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Information About Tax Audits

Updated on October 3, 2013
Your chance of an audit is 1%
Your chance of an audit is 1%

Tax audits can occur anytime 2-4 years after the year of filing at the state or federal level. Most of the time, audits are done via mail correspondence using interrogatories to obtain more information or clarification.

Federal returns are filed and compared against similar returns and the IRS computer program compares your deductions to others in your income bracket. The IRS uses a DIF score which is based on their own study of thousands of returns. From this study, they determine what is an average and valid range for certain deductions. If the tax return given is much higher in deductions than normal, a high DIF score is given and it is more likely an audit will occur. The IRS computers will also detect under-reporting and failure to pay by cross-checking items on a return that IRS gets from all reporting sources, like employers and banks. In this day of age, these electronic records can be received rapidly.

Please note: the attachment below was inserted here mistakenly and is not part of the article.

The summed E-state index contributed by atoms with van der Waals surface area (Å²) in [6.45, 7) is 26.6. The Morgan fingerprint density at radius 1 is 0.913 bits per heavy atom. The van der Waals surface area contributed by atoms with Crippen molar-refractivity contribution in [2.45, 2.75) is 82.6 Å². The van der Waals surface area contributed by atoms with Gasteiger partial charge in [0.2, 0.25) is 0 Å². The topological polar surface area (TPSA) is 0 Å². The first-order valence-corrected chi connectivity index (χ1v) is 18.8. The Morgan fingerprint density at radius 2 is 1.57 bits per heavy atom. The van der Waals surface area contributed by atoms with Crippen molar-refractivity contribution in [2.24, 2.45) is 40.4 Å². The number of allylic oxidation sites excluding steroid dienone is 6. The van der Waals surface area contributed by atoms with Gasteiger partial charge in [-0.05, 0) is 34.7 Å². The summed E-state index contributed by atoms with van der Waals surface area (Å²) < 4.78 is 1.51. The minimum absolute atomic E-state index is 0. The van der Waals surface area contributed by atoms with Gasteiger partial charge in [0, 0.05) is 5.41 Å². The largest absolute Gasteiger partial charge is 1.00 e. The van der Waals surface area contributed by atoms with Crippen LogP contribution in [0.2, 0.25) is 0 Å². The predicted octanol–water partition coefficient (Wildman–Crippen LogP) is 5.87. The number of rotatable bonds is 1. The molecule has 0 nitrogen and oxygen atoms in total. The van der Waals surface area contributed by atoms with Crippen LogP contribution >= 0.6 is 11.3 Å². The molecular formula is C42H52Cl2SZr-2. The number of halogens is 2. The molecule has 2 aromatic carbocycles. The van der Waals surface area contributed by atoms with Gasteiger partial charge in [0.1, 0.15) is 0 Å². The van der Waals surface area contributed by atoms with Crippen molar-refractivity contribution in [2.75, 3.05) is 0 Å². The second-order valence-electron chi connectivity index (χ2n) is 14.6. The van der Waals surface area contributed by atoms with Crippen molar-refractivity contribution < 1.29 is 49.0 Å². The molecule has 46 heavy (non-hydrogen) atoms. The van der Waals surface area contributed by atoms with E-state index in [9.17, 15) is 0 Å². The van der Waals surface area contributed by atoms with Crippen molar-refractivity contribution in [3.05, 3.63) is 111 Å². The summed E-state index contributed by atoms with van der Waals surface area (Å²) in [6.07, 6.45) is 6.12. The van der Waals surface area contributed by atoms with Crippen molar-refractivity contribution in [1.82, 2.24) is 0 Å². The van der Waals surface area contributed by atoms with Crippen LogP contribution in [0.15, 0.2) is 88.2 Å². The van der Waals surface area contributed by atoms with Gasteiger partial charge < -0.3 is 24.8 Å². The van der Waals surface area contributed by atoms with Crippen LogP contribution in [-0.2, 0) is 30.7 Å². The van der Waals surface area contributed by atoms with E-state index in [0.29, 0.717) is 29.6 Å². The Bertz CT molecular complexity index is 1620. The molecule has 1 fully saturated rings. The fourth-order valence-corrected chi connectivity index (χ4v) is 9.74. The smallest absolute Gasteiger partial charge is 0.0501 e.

Some states use the the benefit-cost ratio of 5 to 1 or more for all cases based on net proposed tax assessments. Benefits are revenues and compared to costs for a type of case resulting in a ratio and case ranking. Common audit issues are:

  • Sale of property
  • Misuse of Head of Household
  • Rental real estate gains and loss
  • Residency issues
  • Security Transactions

If the audit is not in your favor, you must pay the amount stated, but you do have the right to protest in writing by the date noted. The best way to avoid an audit is to be honest and fair about the deductions claimed because you know their system will catch oddities, whether in excess or under. Once that occurs, it is flagged as "suspicious"


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